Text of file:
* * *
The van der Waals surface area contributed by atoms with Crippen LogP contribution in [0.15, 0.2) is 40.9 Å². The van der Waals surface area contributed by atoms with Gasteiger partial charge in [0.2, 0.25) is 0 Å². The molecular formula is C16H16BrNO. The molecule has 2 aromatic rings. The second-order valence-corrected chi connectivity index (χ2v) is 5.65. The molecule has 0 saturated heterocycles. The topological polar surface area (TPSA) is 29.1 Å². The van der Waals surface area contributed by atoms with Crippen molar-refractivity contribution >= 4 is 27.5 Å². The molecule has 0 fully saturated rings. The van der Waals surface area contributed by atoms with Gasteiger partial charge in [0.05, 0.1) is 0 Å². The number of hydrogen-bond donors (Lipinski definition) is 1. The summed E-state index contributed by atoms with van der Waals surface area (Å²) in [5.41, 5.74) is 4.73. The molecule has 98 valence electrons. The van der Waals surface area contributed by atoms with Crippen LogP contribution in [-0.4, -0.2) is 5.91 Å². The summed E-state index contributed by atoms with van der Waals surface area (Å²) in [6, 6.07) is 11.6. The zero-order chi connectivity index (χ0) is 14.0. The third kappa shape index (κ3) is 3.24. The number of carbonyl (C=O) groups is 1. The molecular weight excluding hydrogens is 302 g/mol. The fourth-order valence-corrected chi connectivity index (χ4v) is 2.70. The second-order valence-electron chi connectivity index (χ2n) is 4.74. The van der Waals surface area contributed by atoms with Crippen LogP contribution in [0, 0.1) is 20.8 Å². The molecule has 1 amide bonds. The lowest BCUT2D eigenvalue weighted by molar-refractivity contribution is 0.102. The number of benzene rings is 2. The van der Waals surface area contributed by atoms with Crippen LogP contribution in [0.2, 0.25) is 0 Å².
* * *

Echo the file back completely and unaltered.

The van der Waals surface area contributed by atoms with Crippen LogP contribution in [0.15, 0.2) is 40.9 Å². The van der Waals surface area contributed by atoms with Gasteiger partial charge in [0.2, 0.25) is 0 Å². The molecular formula is C16H16BrNO. The molecule has 2 aromatic rings. The second-order valence-corrected chi connectivity index (χ2v) is 5.65. The molecule has 0 saturated heterocycles. The topological polar surface area (TPSA) is 29.1 Å². The van der Waals surface area contributed by atoms with Crippen molar-refractivity contribution >= 4 is 27.5 Å². The molecule has 0 fully saturated rings. The van der Waals surface area contributed by atoms with Gasteiger partial charge in [0.05, 0.1) is 0 Å². The number of hydrogen-bond donors (Lipinski definition) is 1. The summed E-state index contributed by atoms with van der Waals surface area (Å²) in [5.41, 5.74) is 4.73. The molecule has 98 valence electrons. The van der Waals surface area contributed by atoms with Crippen LogP contribution in [-0.4, -0.2) is 5.91 Å². The summed E-state index contributed by atoms with van der Waals surface area (Å²) in [6, 6.07) is 11.6. The zero-order chi connectivity index (χ0) is 14.0. The third kappa shape index (κ3) is 3.24. The number of carbonyl (C=O) groups is 1. The molecular weight excluding hydrogens is 302 g/mol. The fourth-order valence-corrected chi connectivity index (χ4v) is 2.70. The second-order valence-electron chi connectivity index (χ2n) is 4.74. The van der Waals surface area contributed by atoms with Crippen LogP contribution in [0, 0.1) is 20.8 Å². The molecule has 1 amide bonds. The lowest BCUT2D eigenvalue weighted by molar-refractivity contribution is 0.102. The number of benzene rings is 2. The van der Waals surface area contributed by atoms with Crippen LogP contribution in [0.2, 0.25) is 0 Å².